Learning to Purl

stillday's picture

Today, my wife introduced me to the purl stitch......AAAAAAARGH! @#$%&!**$#@......Ahh.....I feel better now. The fingers seem to be ignoring what the brain is telling them to do. Thanks for listening, guys. Back to purling practice.

BTW the garter stitch scarf I'm working on is coming along o.k. I'll put up a picture as soon as I get a camera hooked up.

Comments

You might want to check out

You might want to check out the Eastern Combined method of purling ---
it really is just like a knit stitch in reverse and is pretty easy on the hands.
You have to pay attention to the stitch mount on the next row, however.
There are video demonstrations of it on YouTube.

BuduR's picture

Oh yes, the days of

Oh yes, the days of wondering when my hands went retarded on wrong side rows. This too shall pass.

MWK's Token Estrogen-American

lowey's picture

Heheh, I only learnt the

Heheh, I only learnt the purl stitch last week; I'd always thought it was something mystical that would take ages to learn. In actual fact I found it surprisingly easy once I realised that it was just a backwards knit stitch. Someone standing on the other side of your work watching you make a purl would basically see you doing a normal knit stitch.

The finger trouble is literally just "muscle memory" (I hate that term, but I guess it's the most commonly accepted phrase) and so it won't take long to get used to it, like with typing, tying your shoe laces, or making a knit stitch. :) I reckon by the time you've done that stockinette swatch you'll be purling like a pro.

stillday's picture

Thanks for the

Thanks for the encouragement. I stepped away for a bit and then tried again before going to bed (I work the graveyard shift). It started to come together a little bit better. It will just take practice, practice, practice.

My wife is teaching me the Continental way of doing things since that's how she was taught and how she knits. The practice swatch is knit one row, purl the next, and then repeat. She says it called stockinette.

MMario's picture

yup - well one side is

yup - well one side is called stockinette, the other side is called "reverse stockinette"

MMario - ambiguity is cultivated, it doesn't happen in a vacuum!

gardenguy42's picture

You know Elizabeth

You know Elizabeth Zimmerman, the mother of modern knitting, hated purling (and darning seams) so much she was inspired to invent circular-knitted sweaters and other delightful things that could be produced by knitting in the round and never purling a single stitch unless absolutely necessary. Don't fret it. Maybe you will be inspired to invent something new yourself....

"You must be the change you wish to see in the world." -- Mahatma Gandhi

Asbjörn's picture

It took me a shift in

It took me a shift in knitting style to understand anything of what I was doing (especially purling). I originally taught myself English style as I read it is the most common method in the US, I figured that would keep me on par with most US knitters if a question arose. My confusion with the English method is hard to explain but nothing about it seemed clear to me. On a whim, I started teaching myself Continental knitting and instantaneously everything fell into place. I suddenly understood the differences in the stitches, how each stitch laid on the needles and in the finished work. It really clarified things for me. I'm not suggesting that as a beginner you should drop everything and shift gears completely, but if after much practice things aren't more clearly and you're not confident in your work I would suggest having a go at it (rather than quitting).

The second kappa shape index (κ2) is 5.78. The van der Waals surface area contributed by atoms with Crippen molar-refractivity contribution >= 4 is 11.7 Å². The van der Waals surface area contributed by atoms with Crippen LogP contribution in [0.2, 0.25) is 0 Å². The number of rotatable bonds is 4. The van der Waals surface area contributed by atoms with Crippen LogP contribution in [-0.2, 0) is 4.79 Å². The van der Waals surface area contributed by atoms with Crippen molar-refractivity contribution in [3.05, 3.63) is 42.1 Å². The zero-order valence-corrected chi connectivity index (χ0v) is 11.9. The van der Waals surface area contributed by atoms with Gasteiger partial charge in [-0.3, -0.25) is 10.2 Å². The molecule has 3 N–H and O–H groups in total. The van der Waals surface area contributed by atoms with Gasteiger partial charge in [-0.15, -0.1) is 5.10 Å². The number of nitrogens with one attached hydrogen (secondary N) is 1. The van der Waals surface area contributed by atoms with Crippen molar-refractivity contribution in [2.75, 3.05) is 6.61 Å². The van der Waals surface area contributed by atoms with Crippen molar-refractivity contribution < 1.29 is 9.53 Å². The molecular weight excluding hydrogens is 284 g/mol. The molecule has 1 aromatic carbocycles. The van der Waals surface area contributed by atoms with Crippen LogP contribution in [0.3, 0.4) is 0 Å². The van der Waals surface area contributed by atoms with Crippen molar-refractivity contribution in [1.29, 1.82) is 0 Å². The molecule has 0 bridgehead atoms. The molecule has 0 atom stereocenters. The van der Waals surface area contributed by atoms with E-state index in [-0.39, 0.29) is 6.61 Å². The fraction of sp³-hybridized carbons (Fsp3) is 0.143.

MMario's picture

yeah - what they said. To

yeah - what they said.

To be perfectly honest - it took me 40 plus years in order to figure out how to do a purl ...but once I figured it out it only took a couple of days for it to feel almost as natural as a knit stitch. I still don't like 1 x 1 rib though.

MMario - ambiguity is cultivated, it doesn't happen in a vacuum!

Nobody likes 1 x 1 rib, and

Nobody likes 1 x 1 rib, and if it took you 40 years to figure purling then you must have started knitting in the first grade.

MMario's picture

prior to first grade. g-mom

prior to first grade. g-mom taught me before I started school. tho' I am in my second half-century.

MMario - ambiguity is cultivated, it doesn't happen in a vacuum!

Naah - you're kidding me.

Naah - you're kidding me.

MMario's picture

wish I were. My current

wish I were. My current avatar picture was taken shortly after my 46th b'day - in 2000.

MMario - ambiguity is cultivated, it doesn't happen in a vacuum!

If you say so - but I've

If you say so - but I've still been knitting (and purling) longer than you.

purlyman's picture

Yeah, don't worry about

Yeah, don't worry about it... it'll become just as easy and natural as the knit stitch. Honest.

So true. I used to hate

So true. I used to hate purling but find myself rather enjoying the stitch now.

Asbjörn's picture

As do I, especially when you

As do I, especially when you see the world of things the two stitches allow you to create.

jrrenola's picture

I feel your pain - the

I feel your pain - the purling feels awkward for the way I hold the yarn. Keep it up, the brain pain is worth it!

QueerJoe's picture

Don't worry...in no time you

Don't worry...in no time you won't even remember that your fingers didn't execute perfectly uniform knit and purl stitches.

I'll look forward to seeing your garter progress.